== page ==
Finance minister defends wage subsidy decision

Finance Minister Grant Robertson. Image: RNZ.

The Finance Minister has defended not extending the wage subsidy for the extra days of Auckland's level 3 restrictions.

The National Party has been calling for the government to extend the support for the extra four days of Covid-19 restrictions.

Finance Minister Grant Robertson told Morning Report there had been significant help for businesses and there needs to be a balance as the government is borrowing every dollar that is being paid out.

"We've already had about $108 million go out to about 30,000 businesses.

"It would be an entirely different process and different regime if we were to look to try to cover this."

"I think the context is important here. We've had 22 weeks worth of payment for some of these affected businesses.

"More than half of that - 12-and-a-half weeks if you're in Auckland - has been paid out when the country's been at level 2 or level 1.

"We are borrowing every single dollar that we are paying out, and we have delivered 22 weeks of payment... we know it's tough but you do have to look at this in the total level of support."

The government had talked about the possibility of tapping into the $14bn it had set aside for the pandemic response if there had been another two-week extension.

"We will always keep looking at that."

Treasury estimates the Auckland outbreak is costing the country about $500 million a week in lost economic activity.

National's Finance spokesperson Paul Goldsmith says the government is not taking responsibility for the economic fallout.

He says the cost did not take into account $1.6b in wage subsidies or the impact on jobs and families.

"It all comes back ultimately to failures at the border."

Robertson says the government took responsibility for its whole response to Covid-19, and that response allowed the economy to be operating in June, July and the beginning of August at a level far ahead of other countries.

"We have to keep our borders contained, we are doing our very very best, and I think overall New Zealand, when we look to the rest of the world, has done well in terms of our ability to get the economy going."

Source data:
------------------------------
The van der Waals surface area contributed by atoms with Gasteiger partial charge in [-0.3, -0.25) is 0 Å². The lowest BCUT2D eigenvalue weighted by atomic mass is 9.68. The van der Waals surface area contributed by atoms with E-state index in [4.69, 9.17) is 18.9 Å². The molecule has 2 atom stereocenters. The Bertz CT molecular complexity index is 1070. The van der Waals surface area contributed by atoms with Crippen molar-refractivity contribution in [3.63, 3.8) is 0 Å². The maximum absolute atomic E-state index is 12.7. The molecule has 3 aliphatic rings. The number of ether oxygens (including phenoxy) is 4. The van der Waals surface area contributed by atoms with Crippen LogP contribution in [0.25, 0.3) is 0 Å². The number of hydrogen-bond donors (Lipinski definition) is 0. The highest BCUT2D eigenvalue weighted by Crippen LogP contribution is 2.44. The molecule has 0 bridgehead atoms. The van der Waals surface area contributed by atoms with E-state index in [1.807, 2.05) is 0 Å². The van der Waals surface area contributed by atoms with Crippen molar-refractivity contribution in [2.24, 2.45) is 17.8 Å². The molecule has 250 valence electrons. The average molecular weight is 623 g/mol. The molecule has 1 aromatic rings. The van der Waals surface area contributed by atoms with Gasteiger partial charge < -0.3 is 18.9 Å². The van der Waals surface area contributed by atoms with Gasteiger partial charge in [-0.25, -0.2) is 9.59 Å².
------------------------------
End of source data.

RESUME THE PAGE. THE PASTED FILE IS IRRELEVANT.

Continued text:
'We have the money available' - Collins

National Party leader Judith Collins told Morning Report it was not good enough of an excuse for the government to say they could not work out the admin, or to say the extended restrictions only affected two working days.

She says the reality for hospitality and retail businesses is that the impact would be for four working days.

"We've heard the government say it's too hard for them to work out the admin on it, well if it's that bad let's give it a week.

"If the government's only excuse as to why they're not paying those four extra days is because they can't work it out, well I've given them an alternative."

Asked where the money would come from if the scheme went beyond the restrictions period, Collins says it would be from the borrowed money.

"We have the money available because the government has been borrowing big on this, and we understand like every country in the world that we're having to borrow through this time."

Pushing out the scheme would help with only a fraction of the costs businesses were incurring anyway, she says, but it was better than having people unemployed.

"We have already heard from the Hospitality Association, and I don't think they're scaremongering where they've said 10 per cent of their businesses won't survive this weekend, I actually think that's true.

"We'd rather have people in work and for a little bit longer ... than to have them on the dole queue for possibly months, or in some cases longer than that."

While businesses were complying with public health measures, it would be unfair to make them pay the price for a "failure at the border", she says.

"It is very anti the New Zealand way."

Air New Zealand

Air New Zealand's chief executive Greg Foran said yesterday its fleet could not operate commercially under the current Covid restrictions.

He says physical distancing requirements meant they could only sell less than half of the available seats on turboprops and two thirds of the seats on jets.

If crews wore PPE and passengers wore masks, Greg says the airline could operate safely without distancing.

Robertson says he understood Covid-19 had been a challenge for airlines, but domestic travel had continued under level 2.

"Ultimately our response has always been if we can get on top of the virus we can then see the economy operating at a level that sustains New Zealand.

"Every airline in the world has been really hit by this."

Robertson says the government is committed to being a majority owner of Air New Zealand.

The airline has a $900 million facility from the Crown which it has yet to draw on.


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